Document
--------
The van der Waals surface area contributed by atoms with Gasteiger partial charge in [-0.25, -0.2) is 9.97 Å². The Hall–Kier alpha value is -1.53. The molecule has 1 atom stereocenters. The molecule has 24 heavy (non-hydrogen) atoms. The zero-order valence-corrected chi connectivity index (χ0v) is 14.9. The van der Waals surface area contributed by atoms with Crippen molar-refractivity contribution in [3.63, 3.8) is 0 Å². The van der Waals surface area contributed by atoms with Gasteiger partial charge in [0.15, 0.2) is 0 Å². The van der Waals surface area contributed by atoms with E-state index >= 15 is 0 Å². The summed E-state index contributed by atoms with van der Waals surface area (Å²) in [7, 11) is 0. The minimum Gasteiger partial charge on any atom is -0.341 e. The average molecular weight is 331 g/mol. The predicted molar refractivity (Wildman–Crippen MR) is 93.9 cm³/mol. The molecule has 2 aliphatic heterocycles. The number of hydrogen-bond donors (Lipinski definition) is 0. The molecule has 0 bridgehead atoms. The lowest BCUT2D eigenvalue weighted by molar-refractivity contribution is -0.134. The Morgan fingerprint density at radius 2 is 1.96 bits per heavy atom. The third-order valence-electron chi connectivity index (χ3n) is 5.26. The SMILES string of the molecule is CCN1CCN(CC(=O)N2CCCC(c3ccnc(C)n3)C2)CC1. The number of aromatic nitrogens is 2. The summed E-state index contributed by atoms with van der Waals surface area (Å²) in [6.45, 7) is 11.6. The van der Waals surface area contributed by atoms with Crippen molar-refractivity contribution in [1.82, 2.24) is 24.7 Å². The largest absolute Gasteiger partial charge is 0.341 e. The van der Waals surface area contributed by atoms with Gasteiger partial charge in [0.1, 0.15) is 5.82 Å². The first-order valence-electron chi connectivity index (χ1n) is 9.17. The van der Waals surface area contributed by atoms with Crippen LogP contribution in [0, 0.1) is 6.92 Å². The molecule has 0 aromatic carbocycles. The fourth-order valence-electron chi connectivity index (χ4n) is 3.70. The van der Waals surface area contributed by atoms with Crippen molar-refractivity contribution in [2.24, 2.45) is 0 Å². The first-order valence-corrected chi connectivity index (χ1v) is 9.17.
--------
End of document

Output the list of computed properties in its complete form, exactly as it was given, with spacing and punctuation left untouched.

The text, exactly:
The van der Waals surface area contributed by atoms with Gasteiger partial charge in [-0.25, -0.2) is 9.97 Å². The Hall–Kier alpha value is -1.53. The molecule has 1 atom stereocenters. The molecule has 24 heavy (non-hydrogen) atoms. The zero-order valence-corrected chi connectivity index (χ0v) is 14.9. The van der Waals surface area contributed by atoms with Crippen molar-refractivity contribution in [3.63, 3.8) is 0 Å². The van der Waals surface area contributed by atoms with Gasteiger partial charge in [0.15, 0.2) is 0 Å². The van der Waals surface area contributed by atoms with E-state index >= 15 is 0 Å². The summed E-state index contributed by atoms with van der Waals surface area (Å²) in [7, 11) is 0. The minimum Gasteiger partial charge on any atom is -0.341 e. The average molecular weight is 331 g/mol. The predicted molar refractivity (Wildman–Crippen MR) is 93.9 cm³/mol. The molecule has 2 aliphatic heterocycles. The number of hydrogen-bond donors (Lipinski definition) is 0. The molecule has 0 bridgehead atoms. The lowest BCUT2D eigenvalue weighted by molar-refractivity contribution is -0.134. The Morgan fingerprint density at radius 2 is 1.96 bits per heavy atom. The third-order valence-electron chi connectivity index (χ3n) is 5.26. The SMILES string of the molecule is CCN1CCN(CC(=O)N2CCCC(c3ccnc(C)n3)C2)CC1. The number of aromatic nitrogens is 2. The summed E-state index contributed by atoms with van der Waals surface area (Å²) in [6.45, 7) is 11.6. The van der Waals surface area contributed by atoms with Crippen molar-refractivity contribution in [1.82, 2.24) is 24.7 Å². The largest absolute Gasteiger partial charge is 0.341 e. The van der Waals surface area contributed by atoms with Gasteiger partial charge in [0.1, 0.15) is 5.82 Å². The first-order valence-electron chi connectivity index (χ1n) is 9.17. The van der Waals surface area contributed by atoms with Crippen LogP contribution in [0, 0.1) is 6.92 Å². The molecule has 0 aromatic carbocycles. The fourth-order valence-electron chi connectivity index (χ4n) is 3.70. The van der Waals surface area contributed by atoms with Crippen molar-refractivity contribution in [2.24, 2.45) is 0 Å². The first-order valence-corrected chi connectivity index (χ1v) is 9.17.